According to statistics published by Headphones Addict, Metal peaked in mainstream in 2003 – a year in which the genre landed almost 10% of songs on Billboard charts. Many metal fans would argue that the genre peaked even earlier, during the golden era of Metal of the 1980s. Either way, we can all agree that Metal isn’t typically seen as a popular genre today.
The scene faces a unique set of impediments to its popularity. These include specific issues like the hard stance that many Metal artists and fans take against mainstream music. But it also encompasses problems felt by genres throughout the industry, like the lack of financial support for musicians from institutions.
Yet despite these challenges, recent times have shown that it could be picking up in popularity. In this article, we’ll explore the factors that appear to be driving a resurgence in the Metal genre.
- Nu-Metal is undergoing a revival
Nu-Metal’s popularity has no doubt faded since it swaggered onto the scene in the early 2000’s. But its influence has been present in the music throughout the past decade.
Characterised by an eclectic mix of heavy guitars, hip hop, and electronics, its traces have been lingering under the surface of releases from popular artists as diverse as Grimes, Megan Thee Stallion, and Rina Sawayama.
Yet more recently, this special sub-genre has been experiencing more of a revival. In fact, Google trends data revealed by Twitter user ‘crazy ass moments in nu metal history’ shows that current interest in nu metal is the highest in the last two decades.
So, what’s behind the comeback? No doubt, pioneering Nu-Metal artists like Limp Bizkit and Mudvayne making grand comebacks are part of the puzzle. But this revival is also being fuelled by a new generation of Nu-Metal bands like Tallah, Tetrarch, and Vended that are reinventing and pushing the genre forward in new and exciting directions.
- There’s a new wave of British Death Metal
Death Metal is undergoing a similar resurgence, especially in the UK, thanks to a new generation of bands breaking out onto the scene.
The revival isn’t limited to just one part of the country either. It’s nationwide, with groups hailing from most of the major regions across the country – Sewer Fiend from Manchester, Cryptworm from Bristol, Vacuous from London, and Slimelord from Leeds, to name but a few.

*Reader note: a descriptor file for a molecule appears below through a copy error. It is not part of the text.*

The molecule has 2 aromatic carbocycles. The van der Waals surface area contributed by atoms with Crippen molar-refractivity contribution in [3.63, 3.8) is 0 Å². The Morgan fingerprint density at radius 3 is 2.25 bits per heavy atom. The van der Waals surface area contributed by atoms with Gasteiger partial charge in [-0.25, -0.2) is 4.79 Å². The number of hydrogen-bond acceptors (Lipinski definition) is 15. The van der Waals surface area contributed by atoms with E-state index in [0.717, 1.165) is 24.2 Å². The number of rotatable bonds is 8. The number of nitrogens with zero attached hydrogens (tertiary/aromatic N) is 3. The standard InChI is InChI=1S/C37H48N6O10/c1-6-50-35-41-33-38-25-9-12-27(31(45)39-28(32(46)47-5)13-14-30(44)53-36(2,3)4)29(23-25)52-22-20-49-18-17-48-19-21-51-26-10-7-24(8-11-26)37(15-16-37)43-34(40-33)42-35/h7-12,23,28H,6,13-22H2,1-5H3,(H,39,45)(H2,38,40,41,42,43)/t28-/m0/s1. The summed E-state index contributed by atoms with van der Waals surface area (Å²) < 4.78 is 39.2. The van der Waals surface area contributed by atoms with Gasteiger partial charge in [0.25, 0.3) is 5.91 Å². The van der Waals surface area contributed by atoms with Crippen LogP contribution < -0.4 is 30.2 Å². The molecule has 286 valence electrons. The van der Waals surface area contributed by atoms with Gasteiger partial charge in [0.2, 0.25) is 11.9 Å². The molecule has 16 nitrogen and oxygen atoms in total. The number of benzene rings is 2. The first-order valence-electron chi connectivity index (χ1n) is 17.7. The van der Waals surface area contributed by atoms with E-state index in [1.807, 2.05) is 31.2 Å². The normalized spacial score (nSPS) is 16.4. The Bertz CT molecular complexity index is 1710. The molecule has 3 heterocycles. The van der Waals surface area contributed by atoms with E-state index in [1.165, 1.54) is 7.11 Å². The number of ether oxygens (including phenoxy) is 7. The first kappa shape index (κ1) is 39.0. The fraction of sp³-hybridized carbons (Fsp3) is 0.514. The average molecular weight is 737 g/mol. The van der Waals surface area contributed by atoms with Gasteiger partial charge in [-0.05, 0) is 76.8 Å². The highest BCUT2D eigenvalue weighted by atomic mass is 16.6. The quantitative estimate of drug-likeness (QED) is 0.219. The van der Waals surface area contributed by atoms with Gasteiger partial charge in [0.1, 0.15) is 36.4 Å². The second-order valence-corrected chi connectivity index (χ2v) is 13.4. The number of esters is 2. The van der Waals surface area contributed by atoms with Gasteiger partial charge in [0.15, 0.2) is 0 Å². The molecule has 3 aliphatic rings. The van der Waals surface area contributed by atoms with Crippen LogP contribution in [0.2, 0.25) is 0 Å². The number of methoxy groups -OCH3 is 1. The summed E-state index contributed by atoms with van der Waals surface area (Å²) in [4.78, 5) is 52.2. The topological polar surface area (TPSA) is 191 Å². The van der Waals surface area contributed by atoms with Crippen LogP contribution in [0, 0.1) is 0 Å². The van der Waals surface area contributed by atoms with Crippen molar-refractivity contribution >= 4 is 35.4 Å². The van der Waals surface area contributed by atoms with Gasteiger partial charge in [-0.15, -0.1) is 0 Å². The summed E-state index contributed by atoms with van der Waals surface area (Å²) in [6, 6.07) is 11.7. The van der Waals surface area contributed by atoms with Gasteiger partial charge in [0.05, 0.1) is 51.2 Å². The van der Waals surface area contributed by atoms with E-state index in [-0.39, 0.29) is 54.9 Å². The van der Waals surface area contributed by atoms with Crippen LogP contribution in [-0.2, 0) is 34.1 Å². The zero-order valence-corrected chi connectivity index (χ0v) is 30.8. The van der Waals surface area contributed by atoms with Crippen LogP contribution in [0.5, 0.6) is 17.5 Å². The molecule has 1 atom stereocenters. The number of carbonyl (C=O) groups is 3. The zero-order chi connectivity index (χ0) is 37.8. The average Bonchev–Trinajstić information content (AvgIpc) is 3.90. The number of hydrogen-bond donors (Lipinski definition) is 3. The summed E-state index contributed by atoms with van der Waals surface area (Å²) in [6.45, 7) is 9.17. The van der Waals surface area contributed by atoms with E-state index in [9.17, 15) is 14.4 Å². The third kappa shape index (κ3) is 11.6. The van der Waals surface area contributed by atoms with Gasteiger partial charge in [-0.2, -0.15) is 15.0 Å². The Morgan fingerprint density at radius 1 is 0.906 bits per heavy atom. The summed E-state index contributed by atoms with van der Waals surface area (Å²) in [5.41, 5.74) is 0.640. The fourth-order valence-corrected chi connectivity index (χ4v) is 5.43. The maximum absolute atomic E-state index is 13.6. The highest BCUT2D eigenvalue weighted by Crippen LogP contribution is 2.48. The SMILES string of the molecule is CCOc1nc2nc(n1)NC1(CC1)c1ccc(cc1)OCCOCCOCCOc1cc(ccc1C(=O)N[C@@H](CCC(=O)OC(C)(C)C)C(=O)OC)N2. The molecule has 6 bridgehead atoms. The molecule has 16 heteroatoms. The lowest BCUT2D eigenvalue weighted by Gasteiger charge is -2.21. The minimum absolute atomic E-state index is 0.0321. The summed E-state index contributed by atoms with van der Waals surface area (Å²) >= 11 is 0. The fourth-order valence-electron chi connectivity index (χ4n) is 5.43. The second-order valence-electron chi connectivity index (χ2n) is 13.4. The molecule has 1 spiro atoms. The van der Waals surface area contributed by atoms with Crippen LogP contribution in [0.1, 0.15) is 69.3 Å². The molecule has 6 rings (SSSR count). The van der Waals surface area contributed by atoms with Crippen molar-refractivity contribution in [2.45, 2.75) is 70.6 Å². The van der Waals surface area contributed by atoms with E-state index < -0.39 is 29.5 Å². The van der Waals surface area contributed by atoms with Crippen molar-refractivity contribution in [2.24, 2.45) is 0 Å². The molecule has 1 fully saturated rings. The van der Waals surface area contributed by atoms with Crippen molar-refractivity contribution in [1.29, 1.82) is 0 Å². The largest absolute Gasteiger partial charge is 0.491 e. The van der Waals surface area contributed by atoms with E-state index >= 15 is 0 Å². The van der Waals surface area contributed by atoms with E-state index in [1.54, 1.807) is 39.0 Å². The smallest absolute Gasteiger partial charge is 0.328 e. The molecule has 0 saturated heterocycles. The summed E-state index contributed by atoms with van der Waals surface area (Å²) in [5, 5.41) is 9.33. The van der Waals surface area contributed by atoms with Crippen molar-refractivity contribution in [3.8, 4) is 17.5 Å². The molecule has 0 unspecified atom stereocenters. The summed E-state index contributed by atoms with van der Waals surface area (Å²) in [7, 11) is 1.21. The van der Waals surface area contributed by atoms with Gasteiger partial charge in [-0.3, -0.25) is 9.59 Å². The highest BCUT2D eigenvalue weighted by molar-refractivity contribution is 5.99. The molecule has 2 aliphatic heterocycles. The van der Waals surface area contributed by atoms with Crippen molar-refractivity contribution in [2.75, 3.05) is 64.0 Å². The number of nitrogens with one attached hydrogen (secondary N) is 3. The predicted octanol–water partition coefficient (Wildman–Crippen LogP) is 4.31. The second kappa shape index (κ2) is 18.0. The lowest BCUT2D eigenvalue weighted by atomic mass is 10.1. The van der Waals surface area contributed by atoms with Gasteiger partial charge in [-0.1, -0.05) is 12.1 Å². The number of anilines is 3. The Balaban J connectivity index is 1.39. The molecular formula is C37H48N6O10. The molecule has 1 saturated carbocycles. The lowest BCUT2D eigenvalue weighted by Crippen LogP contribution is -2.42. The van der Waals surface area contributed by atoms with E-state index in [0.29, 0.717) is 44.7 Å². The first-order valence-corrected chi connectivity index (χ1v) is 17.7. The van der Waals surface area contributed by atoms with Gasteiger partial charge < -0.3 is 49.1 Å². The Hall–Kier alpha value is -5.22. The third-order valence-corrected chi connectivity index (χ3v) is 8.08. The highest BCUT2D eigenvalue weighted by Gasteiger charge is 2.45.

This new wave of Death Metal has even been dubbed the ‘New Wave of British Death Metal’, in a salutary nod to the UK’s formative role in the history of the scene. It’s also symbolic of the new lease of life that these artists are ironically breathing into the sub-genre – combining all the best aspects from the original era of death metal and adding in their own new, gory flavours.
- Classic artists are returning to the mainstream
Metallica are a controversial band among metal-heads, with some saying that they’re overrated and others stressing the pivotal role their earlier albums played in defining the genre. But whether you love them or hate them, they’re undoubtedly one of Metal’s best-known names. And when you consider their 1991 Moscow performance in front of 1.6 million people, it’s hard to argue that their reputation isn’t due.
More recently, the classic Metal band has been thrust back into the limelight thanks to the Netflix series Stranger Things – and their music has seen an uptick in popularity as a result. The season finale saw character Eddie Munson perform ‘Master of Puppets’ to distract a swarm of demons amidst flashes of red lightning – introducing a new generation of fans to the classic. Shortly after, the song saw a whopping 400% increase in streams as a result.
What does the future hold for the Metal genre?
Altogether, Metal appears to be undergoing a resurgence. This seems to be mainly due to a combination of classic bands returning to the spotlight and new talent building on the foundations left by the old guard, taking the scene in fresh and exciting directions.
The social climate of the day could be another contributing factor. The past few years have brought countless difficulties for everyone – the pandemic’s long periods of social isolation, the frustrations of a cost-of-living crisis, or threats of nuclear war from the war in Ukraine, have been felt keenly and universally.
Often dark and intense in its sounds and lyrical themes, listening to Metal can be a cathartic and, therefore, emotionally uplifting experience. Perhaps amidst all this angst, people are turning to Metal as a form of sonic therapy. And maybe more and more people will continue to do so in the coming years – as countless have before.